All Nonfiction Bullying Books Academic Author Interviews Celebrity interviews College Articles College Essays Educator of the Year Heroes Interviews Memoir Personal Experience Sports Travel & CultureAll Opinions Bullying Current Events / Politics Discrimination Drugs / Alcohol / Smoking Entertainment / Celebrities Environment Love / Relationships Movies / Music / TV Pop Culture / Trends School / College Social Issues / Civics Spirituality / Religion Sports / Hobbies
- Summer Guide
- College Guide
- Author Interviews
- Celebrity interviews
- College Articles
- College Essays
- Educator of the Year
- Personal Experience
- Travel & Culture
- Current Events / Politics
- Drugs / Alcohol / Smoking
- Entertainment / Celebrities
- Love / Relationships
- Movies / Music / TV
- Pop Culture / Trends
- School / College
- Social Issues / Civics
- Spirituality / Religion
- Sports / Hobbies
- Community Service
- Letters to the Editor
- Pride & Prejudice
- What Matters
An Average Robbery
The time was 0530 hours. A light fog rolled over the worn-down country road and the air tasted of burnt ash. Coming over the horizon, a motorcycle carelessly sped past the sign that read “Speed Limit 55.” A large backpack was attached to a figure with a face that was intricately disguised in a three-hole balaclava. No features were noticeable except for the longevity of the rider’s body, which was elegantly clothed in black leather. The motorcycle pulled into a building, labeled “Shell”, the driver looked into his backpack and grimly smirked as he pulled out a silver piece of metal, and tucked it under his vest.
The man walked into the gas station and pulled the object he had tucked under his shirt. With a demanding posture, the man yelled a few words, pointed his instrument upwards, and a bright flash of light was emitted from it. Several people fell to the ground on their hands and knees.
The man walked over to the cashier, and barked a few orders. Frightened, the innocent man walked out from behind the counter, and showed the man an aisle. Searching through the aisle, the crook grabbed soap, a small container of gasoline, Styrofoam, and a large glass jar. The man stormed out of the store, mounted his motorcycle, and rode off into the morning sun.
“Another convenience store robbery?” Bruce, a middle aged man with a calming face and friendly posture groaned.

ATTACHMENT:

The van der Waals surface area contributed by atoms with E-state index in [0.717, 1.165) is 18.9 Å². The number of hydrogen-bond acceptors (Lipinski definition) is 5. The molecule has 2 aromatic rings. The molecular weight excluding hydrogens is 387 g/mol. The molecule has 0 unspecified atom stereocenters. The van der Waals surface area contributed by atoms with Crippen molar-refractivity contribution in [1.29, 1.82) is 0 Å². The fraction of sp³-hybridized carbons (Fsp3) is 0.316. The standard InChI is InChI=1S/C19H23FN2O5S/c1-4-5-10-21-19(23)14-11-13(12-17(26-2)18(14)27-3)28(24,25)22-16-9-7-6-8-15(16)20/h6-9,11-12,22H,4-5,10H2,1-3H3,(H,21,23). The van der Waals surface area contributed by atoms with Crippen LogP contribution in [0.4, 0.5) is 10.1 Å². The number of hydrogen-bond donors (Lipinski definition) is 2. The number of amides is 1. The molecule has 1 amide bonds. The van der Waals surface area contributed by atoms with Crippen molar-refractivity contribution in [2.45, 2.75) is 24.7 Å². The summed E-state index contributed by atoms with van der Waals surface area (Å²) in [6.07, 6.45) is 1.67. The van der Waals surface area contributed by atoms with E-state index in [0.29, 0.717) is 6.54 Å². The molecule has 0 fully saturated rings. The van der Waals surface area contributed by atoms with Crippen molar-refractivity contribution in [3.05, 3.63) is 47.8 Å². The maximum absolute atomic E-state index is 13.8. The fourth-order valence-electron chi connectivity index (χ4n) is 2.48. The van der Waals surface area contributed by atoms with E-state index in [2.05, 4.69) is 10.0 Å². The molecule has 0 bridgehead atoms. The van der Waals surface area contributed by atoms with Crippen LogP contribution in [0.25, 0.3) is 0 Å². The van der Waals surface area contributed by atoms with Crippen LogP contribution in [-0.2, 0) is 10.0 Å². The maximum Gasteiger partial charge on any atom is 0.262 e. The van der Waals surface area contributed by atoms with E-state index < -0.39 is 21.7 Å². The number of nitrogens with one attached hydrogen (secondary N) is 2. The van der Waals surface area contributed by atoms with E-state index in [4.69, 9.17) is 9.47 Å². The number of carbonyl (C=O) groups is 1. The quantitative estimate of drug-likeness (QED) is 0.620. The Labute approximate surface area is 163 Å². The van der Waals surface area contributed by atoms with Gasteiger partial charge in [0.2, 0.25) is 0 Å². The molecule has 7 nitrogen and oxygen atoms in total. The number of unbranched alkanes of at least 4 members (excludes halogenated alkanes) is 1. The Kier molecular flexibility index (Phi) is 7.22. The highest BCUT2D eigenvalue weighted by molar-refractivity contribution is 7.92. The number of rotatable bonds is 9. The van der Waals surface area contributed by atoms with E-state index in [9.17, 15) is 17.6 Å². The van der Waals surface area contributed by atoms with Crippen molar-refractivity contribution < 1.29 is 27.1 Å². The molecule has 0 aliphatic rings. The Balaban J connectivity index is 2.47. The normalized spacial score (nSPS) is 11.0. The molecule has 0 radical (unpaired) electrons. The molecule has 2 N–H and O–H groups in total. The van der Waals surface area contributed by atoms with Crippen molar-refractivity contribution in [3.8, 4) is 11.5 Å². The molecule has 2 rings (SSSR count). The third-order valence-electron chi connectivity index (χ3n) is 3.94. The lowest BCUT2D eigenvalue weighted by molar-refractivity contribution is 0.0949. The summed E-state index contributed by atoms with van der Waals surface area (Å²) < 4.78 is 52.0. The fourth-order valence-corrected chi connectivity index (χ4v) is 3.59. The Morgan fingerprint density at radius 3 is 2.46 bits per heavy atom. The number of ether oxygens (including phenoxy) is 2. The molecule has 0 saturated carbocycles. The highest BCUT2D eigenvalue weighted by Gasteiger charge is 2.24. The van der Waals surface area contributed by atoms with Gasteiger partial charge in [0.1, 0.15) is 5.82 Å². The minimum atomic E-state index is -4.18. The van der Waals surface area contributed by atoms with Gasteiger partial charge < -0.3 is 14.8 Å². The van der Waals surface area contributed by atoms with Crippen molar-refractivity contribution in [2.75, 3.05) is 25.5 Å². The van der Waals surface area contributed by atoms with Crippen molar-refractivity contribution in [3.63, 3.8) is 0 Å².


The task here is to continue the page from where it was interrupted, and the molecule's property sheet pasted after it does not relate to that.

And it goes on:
“Yes. You have to get the job done, Tomlinson. Just because you’re the oldest member on the DPD doesn’t make you any greater than the rest the officers.” were the words of his superior, Lieutenant Johnson.
Officer Tomlinson got in his police cruiser and pulled out of the station, and started tuning his police radio to 145.5 KHz, his squad's standard. As he creeped up on the 140's, a woman officer boomed "This is Officer Kirkenson, I've got a 211S at the 7/11 off of MacArthur, requesting backup!"
Tomlinson was confused as to why two gas stations in the same general district were being robbed so closely together, so he picked up his handset and excitedly replied with "Officer Kirkenson, this is Tomlinson with the DPD. 10/4. I'm on my way." Tomlinson flashed on his lights, made a sharp U turn in the road and slammed on accelerator.
Blood pumping, Tomlinson passed a car. A horn blared. Right turn. Pedal to the medal. Left turn. Another car was passed. Tomlinson cut through a run down factory. He was there after a straight shot. Tomlinson got out of his car and upholstered his pistol. He saw Kirkenson and several other officers that responded to the call and heard out Kirkensons's plan. Officers closed off all exits, as Bruce and Kirkenson ran in to the front with other officers not far behind. Battery aisle - clear. Food aisle - clear. Candy aisle - clear. Household necessities - clear. Kitchenware - not clear.
Bruce made eye contact with a man in a three-hole balaclava trying to find a soap dispenser. Shocked eyes darted from commanding eyes, as the burglar ran out the back of the store. Bruce wasn't far behind. Bruce turned around the store corner, as the robber swung a crowbar at his face. Body completely focused, Bruce ducked while the crowbar nearly missed his head. Bruce delivered a sharp uppercut under the lung cage, followed by another uppercut to the jaw. The man was out cold.
Yellow tape soon surrounded the entire gas station, and the crook was taken off for interrogation. Kirkenson, the man who almost got knocked out cold asked the cashier what exactly the robber tried to steal.
“Some gas, Styrofoam, soap, and a big steel container” the attendee whimpered with fear.
Tomlinson walked off as he got to thinking. What would a man need gas, Styrofoam, soap and a jar for? He picked up his police radio and reported back to his commanding officer.
“I just investigated a robbery at 7/11 off of MacArthur, a man tried to steal gas, Styrofoam, hand soap, and a container, any ideas on this?”
“Styrofoam, gas, hand soap… the robbery that happened earlier today had the same items stolen! Come back to the station right away.”
Tomlinson rushed to his car and drove straight back to the station. Trekking through the blue-lit and well-guarded entrance, he flashed the security clerk his card and was promptly halted by another officer.
“Bruce, I’ve got it.”
“Got what?” were the confused words that flew out of his mouth.
“What gas, Styrofoam, soap, and the container can be used for!”
“Spit it out already, son!”
“They’re used in the manufacturing of napalm. It burns over 1,000 degrees, spreads like wildfire, and gives third degree burns on contact.”